My second film of the day was going to be Yorgos Lanthimos’s The Lobster which unfortunately got postponed. Not a surprising thing in any festival but it was apparently the second of the day with half of it still left to go. With not many choices left and having traveled to a different theatre, I sneaked into Heavenly Nomadic, a film from Kyrgyzstan. And now it feels like a film festival! Where else would you get to watch a Kyrgyz film? It’s a debut feature from director Mirlan Abdykalykov and it’s the sort of film that can probably be filed under art-lite? Its filmmaking is rich and inspired while its sensibilities are more of the everyday kind. Heavenly Nomadic asks questions of the old and the new – of cities, villages, open spaces and mountains and more importantly of ideas. The cinematography is exquisite, capturing a family living in a sun kissed valley with their horses. There are occasional attempts at humor whenever things become intense, mostly provided by the little girl Umsunai – performed wonderfully by Jibek Baktybekova – and the camera stays still. Heavenly Nomadic doesn’t explore any of its central themes as extensively as it could have. Just like the problems of its protagonists, it chooses to deal with everything at a micro level. Art-lite alright.
A nomad is what becomes of Dr. Srinivas Siras (Manoj Bajpai) in Hansal Mehta’s Aligarh that opened the festival (Not really as the screening was held well past shows in other theatres had begun). He’s suspended from his position at the Aligarh Muslim University (curiously, at a lot of places the film refers to it as AU and not AMU) for his sexual orientation. After his allotted quarters is taken away, he moves to a different house, then a hotel and then again. None of the people who drive him out give him a straightforward reason. Aligarh is a powerful film and an important one even if it is rough around the edges. Mehta stops short of making the character melodramatic or overly sympathetic to us by coloring him with a tinge of black humor. When asked about the court case, Siras observes how they are boring. He mentions how the decision to not commit suicide was a good one because now at least he can have a drink. More than the homosexual angle, Aligarh concerns itself with the idea of privacy in the modern life or lack thereof. We are shown the incident that sets off the events in Aligarh in installments. We first see what happens before then we see what is, for all purposes, breaking and entering, and then we see what happens after. Mehta places these scenes at different points in the film and it creates an inquisitive atmosphere where we are the ones prying into a personal life. The court scenes are written at a pitch that is in conflict with the rest of the film and there too Mehta never shows the judge. He films the case from the focus of the judge’s seat and it is we who become one. While Bajpai and his performance are the strong points of Aligarh, Rajkummar Rao’s Deepu Sebastian is a little generic for my liking. There is noise all around him. Either from the motor in his paying guest room or in the media he is part of that wants to make human interest stories into sex scandals. There is another scene in the end when Sebastian is informed something at a funeral that is so tonally off compared to rest of the film. But Aligarh deals with a topic that is too sensitive especially in the current political climate. Delhi High Court ruling of Section 377 as unconstitutional in 2009 was an important device in the Siras case. The film gets ready for its mainstream release just over a couple of years after Section 377 was upheld by the Supreme Court of India.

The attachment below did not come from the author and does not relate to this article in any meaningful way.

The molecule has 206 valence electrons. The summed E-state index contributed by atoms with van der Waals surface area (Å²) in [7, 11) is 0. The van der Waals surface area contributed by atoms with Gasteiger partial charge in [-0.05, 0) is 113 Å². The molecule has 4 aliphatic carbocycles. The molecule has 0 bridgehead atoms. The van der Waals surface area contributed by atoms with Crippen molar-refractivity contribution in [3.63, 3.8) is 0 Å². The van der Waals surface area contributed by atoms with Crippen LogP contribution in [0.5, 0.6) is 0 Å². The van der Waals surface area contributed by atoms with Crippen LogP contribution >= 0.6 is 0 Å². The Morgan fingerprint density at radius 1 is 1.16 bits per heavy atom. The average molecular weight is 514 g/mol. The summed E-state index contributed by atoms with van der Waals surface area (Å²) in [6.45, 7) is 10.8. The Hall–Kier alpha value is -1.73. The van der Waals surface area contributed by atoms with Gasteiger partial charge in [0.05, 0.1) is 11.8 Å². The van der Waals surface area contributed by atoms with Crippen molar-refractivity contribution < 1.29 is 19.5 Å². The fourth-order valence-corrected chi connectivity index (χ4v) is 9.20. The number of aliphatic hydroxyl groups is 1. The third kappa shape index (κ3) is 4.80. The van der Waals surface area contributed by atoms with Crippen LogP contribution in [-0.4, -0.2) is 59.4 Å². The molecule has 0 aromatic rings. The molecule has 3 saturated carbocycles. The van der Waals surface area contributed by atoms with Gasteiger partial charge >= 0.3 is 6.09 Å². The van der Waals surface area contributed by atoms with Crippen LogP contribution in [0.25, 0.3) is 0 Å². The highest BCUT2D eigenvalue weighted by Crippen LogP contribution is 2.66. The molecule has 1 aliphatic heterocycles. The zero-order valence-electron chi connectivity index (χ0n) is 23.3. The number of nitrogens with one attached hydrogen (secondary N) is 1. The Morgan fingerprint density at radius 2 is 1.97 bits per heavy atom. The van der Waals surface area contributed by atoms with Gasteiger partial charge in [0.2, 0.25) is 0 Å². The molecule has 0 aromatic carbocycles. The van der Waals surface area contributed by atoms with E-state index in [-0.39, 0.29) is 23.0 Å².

(An edited version of this was published in Silverscreen)